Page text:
Five vSphere 5.0 enhancements you may have missed

VMware's licensing changes have overshadowed the host of new features and enhancements found in vSphere 5.0

If VMware is of any interest to you, you've probably been consumed with the vSphere 5.0 licensing changes, both the ones announced during the product's initial launch and those revealed later, after VMware modified them to be more palatable to upset users who yelled from the top of the virtual mountain.

Marrying the licensing changes with the vSphere 5.0 product announcement was a major marketing faux pas. Not to say that VMware couldn't make licensing changes with the new version, but announcing them at the same time as the new release absolutely took away from the fantastic list of new features and updates. Now that the licensing (debacle) dust has settled, it seems like a good time to revisit the features and enhancements that should have been the focal point of a major new release of VMware vSphere in the first place.

[ Also on Altaro readies Hyper-V backup tool for small businesses. | Read about how VMware listened to its customers and changed vSphere 5.0 licensing, again. | Keep up-to-date on virtualization by signing up for InfoWorld's Virtualization newsletter. ]

VMware's goal for quite some time has been to enable customers to become 100 percent virtualized, and the features found in vSphere 5.0 have taken great strides toward that goal by removing obstacles that keep people from virtualizing mission-critical applications. One such advance is being able to create monster-sized VMs with 32-way processors and up to 1TB of memory. Another new feature grabbing headlines is around Storage DRS, and its coverage is well deserved. However, with this article I thought I would take the opportunity to spotlight five other areas that may have been overlooked. Beyond these, you can always find a detailed list of features on VMware's website.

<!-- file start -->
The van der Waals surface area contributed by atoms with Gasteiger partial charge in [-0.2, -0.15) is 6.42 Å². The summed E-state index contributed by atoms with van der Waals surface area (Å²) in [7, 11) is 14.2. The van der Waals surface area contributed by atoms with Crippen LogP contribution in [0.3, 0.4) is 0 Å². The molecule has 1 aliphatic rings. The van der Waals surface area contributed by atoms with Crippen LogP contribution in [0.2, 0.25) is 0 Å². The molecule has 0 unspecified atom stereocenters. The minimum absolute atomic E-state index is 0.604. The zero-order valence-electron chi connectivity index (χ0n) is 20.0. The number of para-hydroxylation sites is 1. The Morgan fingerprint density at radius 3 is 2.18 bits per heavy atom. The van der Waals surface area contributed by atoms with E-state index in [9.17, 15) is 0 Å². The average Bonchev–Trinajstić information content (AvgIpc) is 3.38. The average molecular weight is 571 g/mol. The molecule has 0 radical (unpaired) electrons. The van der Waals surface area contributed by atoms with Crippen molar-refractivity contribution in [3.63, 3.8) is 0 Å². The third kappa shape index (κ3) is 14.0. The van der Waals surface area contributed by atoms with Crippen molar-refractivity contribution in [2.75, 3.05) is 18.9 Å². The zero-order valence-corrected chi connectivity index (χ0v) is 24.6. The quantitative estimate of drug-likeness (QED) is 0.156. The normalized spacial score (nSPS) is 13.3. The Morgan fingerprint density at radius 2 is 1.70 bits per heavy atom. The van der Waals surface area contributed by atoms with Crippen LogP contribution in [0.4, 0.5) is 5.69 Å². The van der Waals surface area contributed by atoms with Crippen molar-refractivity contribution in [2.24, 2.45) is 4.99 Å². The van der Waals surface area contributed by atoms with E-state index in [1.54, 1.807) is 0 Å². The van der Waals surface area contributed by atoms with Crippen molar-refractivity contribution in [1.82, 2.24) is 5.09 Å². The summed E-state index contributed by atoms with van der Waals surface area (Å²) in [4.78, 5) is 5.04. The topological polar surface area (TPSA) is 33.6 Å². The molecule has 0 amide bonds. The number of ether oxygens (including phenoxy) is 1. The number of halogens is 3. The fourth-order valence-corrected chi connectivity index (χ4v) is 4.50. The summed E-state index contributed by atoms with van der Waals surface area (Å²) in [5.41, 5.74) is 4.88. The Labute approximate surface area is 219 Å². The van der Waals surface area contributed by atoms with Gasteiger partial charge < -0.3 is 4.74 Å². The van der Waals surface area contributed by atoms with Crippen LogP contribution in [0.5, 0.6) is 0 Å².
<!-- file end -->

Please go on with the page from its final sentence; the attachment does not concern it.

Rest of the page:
1. Turn your unused x86 servers with direct attached storage into a vSphere storage node

Along with vSphere 5.0, VMware released a separate storage appliance called the vSphere Storage Appliance, or VSA for short. This VSA appliance is aimed at the small and midsize businesses that may not be in a position to purchase a physical SAN or NAS array for their virtual infrastructure. Not having access to shared storage, SMB customers would miss out on many of the features and capabilities that make vSphere such a popular virtualization platform, and they would be unable to implement many of vSphere's core technologies such as vSphere HA and vMotion.

Customers who decide to deploy a VSA can benefit from many additional vSphere features without having to purchase a SAN or NAS device to provide them with shared storage. The VSA also comes with a new vCenter Server 5.0 extension that's installed on a vCenter server machine. It comes with the VSA Manager component that's used to manage the VSA Cluster.

VMware has done a good job of making this an easy process, and the installer does everything automatically for the user. This helps create an opex savings as the installation, configuration, and management of the VSA was designed to be handled by a vSphere administrator who may not have SAN or NAS management experience. At the same time, it provides capex savings for SMB shops since it removes the need to purchase a dedicated physical SAN or NAS device for shared storage.

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